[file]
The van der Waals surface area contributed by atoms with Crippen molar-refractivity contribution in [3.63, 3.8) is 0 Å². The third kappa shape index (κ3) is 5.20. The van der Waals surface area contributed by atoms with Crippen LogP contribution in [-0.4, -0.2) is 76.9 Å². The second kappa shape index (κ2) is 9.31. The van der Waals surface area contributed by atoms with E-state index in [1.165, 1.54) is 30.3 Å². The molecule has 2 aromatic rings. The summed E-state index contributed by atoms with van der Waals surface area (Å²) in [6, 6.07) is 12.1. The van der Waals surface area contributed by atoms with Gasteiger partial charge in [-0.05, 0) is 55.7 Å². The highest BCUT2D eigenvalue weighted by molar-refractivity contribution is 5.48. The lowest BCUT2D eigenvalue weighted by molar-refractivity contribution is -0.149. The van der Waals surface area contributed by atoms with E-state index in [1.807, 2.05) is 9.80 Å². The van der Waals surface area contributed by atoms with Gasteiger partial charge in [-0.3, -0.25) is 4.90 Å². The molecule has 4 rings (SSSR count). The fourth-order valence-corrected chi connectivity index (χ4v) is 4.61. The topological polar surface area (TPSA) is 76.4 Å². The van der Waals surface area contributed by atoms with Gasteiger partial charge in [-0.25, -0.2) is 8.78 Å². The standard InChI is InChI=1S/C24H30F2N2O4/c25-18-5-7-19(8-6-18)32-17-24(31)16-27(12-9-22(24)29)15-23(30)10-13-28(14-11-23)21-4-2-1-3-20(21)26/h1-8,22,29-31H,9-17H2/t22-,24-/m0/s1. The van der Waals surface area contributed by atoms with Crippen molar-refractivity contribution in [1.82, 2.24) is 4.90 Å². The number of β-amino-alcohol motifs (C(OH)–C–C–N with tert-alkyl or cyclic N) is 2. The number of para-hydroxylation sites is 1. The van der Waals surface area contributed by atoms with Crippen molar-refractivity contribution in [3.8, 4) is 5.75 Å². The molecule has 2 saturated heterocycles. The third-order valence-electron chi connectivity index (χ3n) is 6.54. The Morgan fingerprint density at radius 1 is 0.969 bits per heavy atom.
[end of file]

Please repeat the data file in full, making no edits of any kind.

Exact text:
The van der Waals surface area contributed by atoms with Crippen molar-refractivity contribution in [3.63, 3.8) is 0 Å². The third kappa shape index (κ3) is 5.20. The van der Waals surface area contributed by atoms with Crippen LogP contribution in [-0.4, -0.2) is 76.9 Å². The second kappa shape index (κ2) is 9.31. The van der Waals surface area contributed by atoms with E-state index in [1.165, 1.54) is 30.3 Å². The molecule has 2 aromatic rings. The summed E-state index contributed by atoms with van der Waals surface area (Å²) in [6, 6.07) is 12.1. The van der Waals surface area contributed by atoms with Gasteiger partial charge in [-0.05, 0) is 55.7 Å². The highest BCUT2D eigenvalue weighted by molar-refractivity contribution is 5.48. The lowest BCUT2D eigenvalue weighted by molar-refractivity contribution is -0.149. The van der Waals surface area contributed by atoms with E-state index in [1.807, 2.05) is 9.80 Å². The van der Waals surface area contributed by atoms with Gasteiger partial charge in [-0.3, -0.25) is 4.90 Å². The molecule has 4 rings (SSSR count). The fourth-order valence-corrected chi connectivity index (χ4v) is 4.61. The topological polar surface area (TPSA) is 76.4 Å². The van der Waals surface area contributed by atoms with Gasteiger partial charge in [-0.25, -0.2) is 8.78 Å². The standard InChI is InChI=1S/C24H30F2N2O4/c25-18-5-7-19(8-6-18)32-17-24(31)16-27(12-9-22(24)29)15-23(30)10-13-28(14-11-23)21-4-2-1-3-20(21)26/h1-8,22,29-31H,9-17H2/t22-,24-/m0/s1. The van der Waals surface area contributed by atoms with Crippen molar-refractivity contribution in [1.82, 2.24) is 4.90 Å². The number of β-amino-alcohol motifs (C(OH)–C–C–N with tert-alkyl or cyclic N) is 2. The number of para-hydroxylation sites is 1. The van der Waals surface area contributed by atoms with Crippen molar-refractivity contribution in [3.8, 4) is 5.75 Å². The molecule has 2 saturated heterocycles. The third-order valence-electron chi connectivity index (χ3n) is 6.54. The Morgan fingerprint density at radius 1 is 0.969 bits per heavy atom.